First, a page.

Cuba’s Berlin Wall: Mines, Barbed Wire, and Sharks

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Residents of the town of Caimanera, near the Guantanamo Naval Base, say they hear explosions from time to time. (Q.R.O)

EspañolNilda Pedraza’s son, Iskander, is one of countless Cubans who have tried reach the US Naval Base in Guantánamo by water in search of asylum. She says Cuban officials shot and killed her 26 year-old son with AKM rifles from one of the watchtowers 50 meters away, before he could reach the coast. Afterwards, they buried him in a cemetery in Guantánamo in an unmarked grave.

Aside from the rafters, other Cuban citizens seek asylum in Guantánamo Bay.
Aside from the rafters, other Cuban citizens seek asylum in Guantánamo Bay. (Wikipedia)

The perimeter of Guantánamo Bay is Cuba’s version of the Berlin Wall. Located in the southern part of the island, it divides the sovereign territory of Cuba from the US naval base, surrounded with agents of the Cuban Armed Forces, anti-tank weapons, watchtowers, electric fences, thousands of antipersonnel landmines, and motion sensors.

The fence around Guantánamo serves the same function as the wall that fell in Germany just over 25 years ago: to prevent those on either side from reaching the other. While crossing the fence is equally dangerous on either side, the majority of those who have died have been Cuban dissidents looking to escape.

The Cuban government, however, says the world’s largest minefield was established to protect against a potential US invasion.

“The other Berlin Wall is that of landmines (70,000) the Castro government has in the territory of Caimanera, Guantánamo.”

Without reliable data of any kind, countless thousands are believed to have drowned since the 1960s trying to reach Guantánamo Bay. Human-rights NGO Cuba Archive reports that those who tried to cross by land had to dodge over 50,000 anti-personnel mines and anti-tank weapons, placed there by the US government during the Cold War, and later removed, without much fanfare, in 1996.

According to the NGO, the Bill Clinton administration filed a “rare protest” in the 1990s when US personnel at the naval based witnessed the number of Cubans killed by Cuban border guards rise significantly. Theodore Scotes, commander at the base’s Camp Bulkeley in 1968, confirmed that guards have orders to shoot to kill anyone who attempts to cross the fence, the NGO reports.

Even today, Cuban citizens are not free to leave their country whenever they like. According to Article 215 of the Cuban Penal Code, citizens must have a valid passport and a permit from the Ministry of the Interior to enter or exit the country.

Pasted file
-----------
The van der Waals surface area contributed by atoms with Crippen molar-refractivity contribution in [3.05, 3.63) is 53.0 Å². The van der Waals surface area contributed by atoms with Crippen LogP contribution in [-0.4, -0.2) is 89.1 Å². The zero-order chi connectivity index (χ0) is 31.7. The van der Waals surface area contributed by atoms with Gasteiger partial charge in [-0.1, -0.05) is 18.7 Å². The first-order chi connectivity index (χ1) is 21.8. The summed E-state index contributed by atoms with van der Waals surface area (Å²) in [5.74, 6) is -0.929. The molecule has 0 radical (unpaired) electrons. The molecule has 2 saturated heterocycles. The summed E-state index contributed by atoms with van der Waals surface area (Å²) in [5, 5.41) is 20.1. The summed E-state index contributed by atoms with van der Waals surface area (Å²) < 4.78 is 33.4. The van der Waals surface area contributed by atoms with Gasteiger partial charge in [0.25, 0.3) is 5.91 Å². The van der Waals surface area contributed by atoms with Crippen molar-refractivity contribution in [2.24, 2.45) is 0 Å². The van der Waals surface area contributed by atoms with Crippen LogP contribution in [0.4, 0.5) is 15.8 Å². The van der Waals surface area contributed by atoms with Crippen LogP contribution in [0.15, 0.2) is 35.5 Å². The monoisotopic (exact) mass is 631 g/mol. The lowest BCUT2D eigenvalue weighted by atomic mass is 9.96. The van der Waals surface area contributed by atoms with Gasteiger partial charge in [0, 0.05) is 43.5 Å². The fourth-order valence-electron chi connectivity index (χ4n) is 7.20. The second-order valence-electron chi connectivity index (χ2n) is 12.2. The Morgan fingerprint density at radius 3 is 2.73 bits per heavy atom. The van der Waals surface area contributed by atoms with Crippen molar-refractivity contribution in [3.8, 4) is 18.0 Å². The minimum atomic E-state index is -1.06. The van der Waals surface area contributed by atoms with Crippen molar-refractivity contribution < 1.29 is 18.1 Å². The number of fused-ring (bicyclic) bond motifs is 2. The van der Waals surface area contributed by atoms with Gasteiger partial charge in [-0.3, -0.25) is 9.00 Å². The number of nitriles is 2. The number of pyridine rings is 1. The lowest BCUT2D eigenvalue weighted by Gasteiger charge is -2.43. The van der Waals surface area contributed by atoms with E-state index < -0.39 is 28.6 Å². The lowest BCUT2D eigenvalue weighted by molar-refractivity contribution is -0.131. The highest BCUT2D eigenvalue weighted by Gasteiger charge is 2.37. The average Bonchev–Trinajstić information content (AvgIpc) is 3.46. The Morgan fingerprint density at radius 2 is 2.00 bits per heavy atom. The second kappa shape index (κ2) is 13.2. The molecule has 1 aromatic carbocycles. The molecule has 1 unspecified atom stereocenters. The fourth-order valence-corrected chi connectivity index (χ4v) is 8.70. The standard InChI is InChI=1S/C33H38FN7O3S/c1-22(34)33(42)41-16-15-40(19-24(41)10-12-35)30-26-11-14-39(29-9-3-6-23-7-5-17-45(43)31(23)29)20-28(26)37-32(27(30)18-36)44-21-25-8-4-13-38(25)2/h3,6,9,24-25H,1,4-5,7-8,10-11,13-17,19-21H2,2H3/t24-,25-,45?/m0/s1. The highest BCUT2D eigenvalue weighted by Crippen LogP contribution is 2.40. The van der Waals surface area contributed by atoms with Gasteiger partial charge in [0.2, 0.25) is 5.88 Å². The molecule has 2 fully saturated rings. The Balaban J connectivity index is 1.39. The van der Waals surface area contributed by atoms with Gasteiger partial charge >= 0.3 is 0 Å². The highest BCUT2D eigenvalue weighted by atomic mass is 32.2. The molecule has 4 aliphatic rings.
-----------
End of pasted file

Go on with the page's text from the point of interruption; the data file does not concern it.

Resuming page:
“While the US naval base prison for accused terrorists receives widespread condemnation, the Cuban killing fields and ghastly dungeons on the Cuban side of Guantánamo remain altogether ignored. It is high time for the double standard and for this human tragedy to end,” Cuba Archives insists in their report.

The town of Caimanera, which borders the disputed territory, is one of the areas where the Cuban government has planted more mines. These devices do not discriminate, and have caused the serious injury and death of children, adults, and animals.

“They planted these mines on the perimeter; [later], the place was turned into a school, but they never checked if these devices remained active,” Anderlay Guerra told Noticias Martí.

Moreover, other local journalists have stressed that residents do not know the location of many of these mines, and that even young military officers have been victim to these devices. To this day, the Castro regime is the only one in Latin America that has not signed the Ottawa Treaty to eliminate the mines. The government claims it will sign once the United States withdraws from the island.

“What the government worries about is maintaining a minefield perimeter so that Cubans don’t go looking for their freedom,” says the journalist José Manuel García.

Ivan Picón, a rafter who the government has banned from returning to Cuba, says he has a friend who reached Guantánamo by foot, crossing through the minefield, and another one who swam.

“He crossed through the mines without knowing, because a few years ago, not everyone in Cuba knew that there were mines on the ground. Many people lost limbs, arms, legs … several were mutilated,” he told the PanAm Post.

For Picón, there is no doubt that the Castro regime planted the mines to prevent Cubans from crossing to the other side. “I do not think they have been removed. The devices are still there. They also planted landmines in Angola,” he says, adding that from time to time, explosions can be heard from different parts of the island.

Picón says Cubans don’t much other choice when trying to escape “prison island.” He estimates that more than 10,000 Cubans have drowned trying to reach the US territory in Guantanamo.

While the reopening of the US Embassy in Cuba is just days away, neither government has commented on the issue of Cuba’s modern-day Berlin Wall, which goes seemingly ignored as former rivals reestablish diplomatic relations.

Translated by Rebeca Morla.

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